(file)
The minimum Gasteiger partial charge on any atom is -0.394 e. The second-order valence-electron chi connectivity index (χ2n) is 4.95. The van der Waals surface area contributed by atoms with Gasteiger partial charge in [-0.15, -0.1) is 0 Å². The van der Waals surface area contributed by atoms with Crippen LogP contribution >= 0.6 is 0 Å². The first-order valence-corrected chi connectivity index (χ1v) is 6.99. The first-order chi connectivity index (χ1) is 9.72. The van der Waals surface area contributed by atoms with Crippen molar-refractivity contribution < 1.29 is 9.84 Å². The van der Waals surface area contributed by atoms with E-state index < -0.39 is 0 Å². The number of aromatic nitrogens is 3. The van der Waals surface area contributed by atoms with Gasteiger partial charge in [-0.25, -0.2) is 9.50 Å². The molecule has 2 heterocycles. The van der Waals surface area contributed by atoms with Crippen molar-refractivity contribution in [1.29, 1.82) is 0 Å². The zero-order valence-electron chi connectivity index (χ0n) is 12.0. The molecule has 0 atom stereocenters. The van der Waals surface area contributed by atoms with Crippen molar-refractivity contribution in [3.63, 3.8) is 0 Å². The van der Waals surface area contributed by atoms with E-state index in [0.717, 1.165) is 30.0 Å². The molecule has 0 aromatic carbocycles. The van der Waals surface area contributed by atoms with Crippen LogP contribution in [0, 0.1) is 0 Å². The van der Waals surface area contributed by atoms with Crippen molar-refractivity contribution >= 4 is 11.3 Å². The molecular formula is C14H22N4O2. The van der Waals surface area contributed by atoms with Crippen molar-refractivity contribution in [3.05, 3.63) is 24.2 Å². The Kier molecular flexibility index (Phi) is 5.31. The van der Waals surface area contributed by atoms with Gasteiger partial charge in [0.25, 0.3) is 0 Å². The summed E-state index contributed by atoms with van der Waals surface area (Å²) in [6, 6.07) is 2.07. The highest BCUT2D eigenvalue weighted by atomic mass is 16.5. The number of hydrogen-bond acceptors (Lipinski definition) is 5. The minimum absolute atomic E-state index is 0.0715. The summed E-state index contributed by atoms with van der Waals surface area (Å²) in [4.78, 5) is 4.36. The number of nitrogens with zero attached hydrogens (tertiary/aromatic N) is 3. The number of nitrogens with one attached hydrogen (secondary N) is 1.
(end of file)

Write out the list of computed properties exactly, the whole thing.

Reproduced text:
The minimum Gasteiger partial charge on any atom is -0.394 e. The second-order valence-electron chi connectivity index (χ2n) is 4.95. The van der Waals surface area contributed by atoms with Gasteiger partial charge in [-0.15, -0.1) is 0 Å². The van der Waals surface area contributed by atoms with Crippen LogP contribution >= 0.6 is 0 Å². The first-order valence-corrected chi connectivity index (χ1v) is 6.99. The first-order chi connectivity index (χ1) is 9.72. The van der Waals surface area contributed by atoms with Crippen molar-refractivity contribution < 1.29 is 9.84 Å². The van der Waals surface area contributed by atoms with E-state index < -0.39 is 0 Å². The number of aromatic nitrogens is 3. The van der Waals surface area contributed by atoms with Gasteiger partial charge in [-0.25, -0.2) is 9.50 Å². The molecule has 2 heterocycles. The van der Waals surface area contributed by atoms with Crippen molar-refractivity contribution in [1.29, 1.82) is 0 Å². The zero-order valence-electron chi connectivity index (χ0n) is 12.0. The molecule has 0 atom stereocenters. The van der Waals surface area contributed by atoms with Crippen molar-refractivity contribution in [3.63, 3.8) is 0 Å². The van der Waals surface area contributed by atoms with E-state index in [0.717, 1.165) is 30.0 Å². The molecule has 0 aromatic carbocycles. The van der Waals surface area contributed by atoms with Crippen LogP contribution in [0, 0.1) is 0 Å². The van der Waals surface area contributed by atoms with Crippen molar-refractivity contribution >= 4 is 11.3 Å². The molecular formula is C14H22N4O2. The van der Waals surface area contributed by atoms with Crippen molar-refractivity contribution in [3.05, 3.63) is 24.2 Å². The Kier molecular flexibility index (Phi) is 5.31. The van der Waals surface area contributed by atoms with Gasteiger partial charge in [0.25, 0.3) is 0 Å². The summed E-state index contributed by atoms with van der Waals surface area (Å²) in [6, 6.07) is 2.07. The highest BCUT2D eigenvalue weighted by atomic mass is 16.5. The number of hydrogen-bond acceptors (Lipinski definition) is 5. The minimum absolute atomic E-state index is 0.0715. The summed E-state index contributed by atoms with van der Waals surface area (Å²) in [4.78, 5) is 4.36. The number of nitrogens with zero attached hydrogens (tertiary/aromatic N) is 3. The number of nitrogens with one attached hydrogen (secondary N) is 1.